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Emily, a widow from rural western Kenya, lived and farmed on her husband’s land for more than 30 years. While her husband was alive, they lived comfortably, and her four children were happy in school. This ended abruptly when her husband died, and her in-laws took everything.

Female farmers resettled to Mwaladzi received land with poor access to water and limited productivity. The compensation package also included a new house. “The farming land we received is red, not black like we had before. I tried to grow corn and it died. Sorghum also failed…. I am not that satisfied. What I can say is, what is a house without food? I cannot eat my house,” said Maria C. © 2012 Samer Muscati/Human Rights Watch

“Things started disappearing from the time of the burial ceremony,” Emily said. “They took farm equipment, livestock, cooking pans, bank records, pension documents, house utensils, blankets, and clothes.... This happened in the three months after my husband died. I was desperate.” Then, they took over Emily’s farmland, and forced her out of her home.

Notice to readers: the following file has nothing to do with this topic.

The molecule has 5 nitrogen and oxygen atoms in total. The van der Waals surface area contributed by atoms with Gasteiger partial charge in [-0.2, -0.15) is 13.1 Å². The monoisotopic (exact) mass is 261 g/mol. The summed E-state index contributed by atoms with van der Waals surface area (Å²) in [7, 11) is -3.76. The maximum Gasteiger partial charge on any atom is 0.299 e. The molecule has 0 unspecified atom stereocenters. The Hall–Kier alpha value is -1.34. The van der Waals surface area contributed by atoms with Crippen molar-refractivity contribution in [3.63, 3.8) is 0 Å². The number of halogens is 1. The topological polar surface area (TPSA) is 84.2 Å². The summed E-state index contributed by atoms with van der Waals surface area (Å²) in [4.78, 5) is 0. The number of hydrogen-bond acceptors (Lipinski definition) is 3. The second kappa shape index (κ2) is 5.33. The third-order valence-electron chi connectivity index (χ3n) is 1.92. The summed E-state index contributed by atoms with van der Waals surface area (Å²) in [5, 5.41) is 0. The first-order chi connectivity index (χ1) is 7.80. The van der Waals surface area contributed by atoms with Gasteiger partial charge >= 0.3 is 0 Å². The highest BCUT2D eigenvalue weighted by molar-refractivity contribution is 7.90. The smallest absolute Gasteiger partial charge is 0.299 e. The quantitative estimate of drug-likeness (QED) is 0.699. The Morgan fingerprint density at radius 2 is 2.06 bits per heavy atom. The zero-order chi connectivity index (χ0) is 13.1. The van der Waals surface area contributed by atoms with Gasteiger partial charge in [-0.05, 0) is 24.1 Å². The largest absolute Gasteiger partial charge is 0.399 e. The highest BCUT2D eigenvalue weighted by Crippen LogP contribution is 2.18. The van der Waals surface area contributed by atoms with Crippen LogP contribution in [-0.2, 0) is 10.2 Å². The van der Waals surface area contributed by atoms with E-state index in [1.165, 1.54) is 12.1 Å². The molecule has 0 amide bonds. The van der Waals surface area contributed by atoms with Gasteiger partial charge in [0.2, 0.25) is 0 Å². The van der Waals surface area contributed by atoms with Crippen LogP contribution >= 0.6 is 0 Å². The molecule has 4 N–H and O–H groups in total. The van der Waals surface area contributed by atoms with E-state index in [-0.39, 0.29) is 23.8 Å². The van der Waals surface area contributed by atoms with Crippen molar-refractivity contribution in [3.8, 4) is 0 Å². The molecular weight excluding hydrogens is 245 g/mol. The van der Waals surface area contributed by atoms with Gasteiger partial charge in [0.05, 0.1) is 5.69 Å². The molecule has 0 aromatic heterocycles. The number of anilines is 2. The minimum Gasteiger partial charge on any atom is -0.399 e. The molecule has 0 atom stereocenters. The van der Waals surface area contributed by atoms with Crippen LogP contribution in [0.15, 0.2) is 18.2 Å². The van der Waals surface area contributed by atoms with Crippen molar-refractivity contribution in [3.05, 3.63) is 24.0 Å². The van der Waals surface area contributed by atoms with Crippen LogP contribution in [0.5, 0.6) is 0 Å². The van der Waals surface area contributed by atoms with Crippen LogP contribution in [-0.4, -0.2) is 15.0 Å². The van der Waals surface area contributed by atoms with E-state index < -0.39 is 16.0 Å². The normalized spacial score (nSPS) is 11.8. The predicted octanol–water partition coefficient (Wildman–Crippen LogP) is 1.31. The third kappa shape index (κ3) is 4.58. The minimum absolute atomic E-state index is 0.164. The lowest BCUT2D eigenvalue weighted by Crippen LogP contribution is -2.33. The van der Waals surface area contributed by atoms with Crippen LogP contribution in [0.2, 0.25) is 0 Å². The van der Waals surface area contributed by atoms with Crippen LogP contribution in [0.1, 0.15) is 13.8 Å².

Like millions of other women, Emily lost everything when she became a widow. In many countries, customary or religious laws discriminate against women when it comes to inheritance and other property rights. For rural women who depend on land for survival, this can be catastrophic.

Last week, a UN committee focused on women’s human rights (known as the “CEDAW Committee”) issued important new guidance for countries about the rights of rural women. It emphasized that rural women, a quarter of the world’s population, face massive barriers to realizing their rights. It called on governments to eliminate discriminatory laws on land and inheritance.

Kenya has taken some steps in the right direction. Its 2010 constitution provides for the elimination of gender discrimination in law, customs, and practices related to land and property. But a lot more needs to be done in Kenya – and around the world – to guarantee that women can realize their property rights.

Emily and her children were homeless until someone offered her a small, leaky shack. Her children dropped out of school to do domestic and farm work. When I met Emily in 2002, she said she had no hope of retrieving her land and property. In a 2016 report on Kenya, we found that most women we interviewed lacked knowledge of their right to inherit.      

Let’s hope the CEDAW Committee guidance will spur governments into action, and offer real hope for women like Emily.


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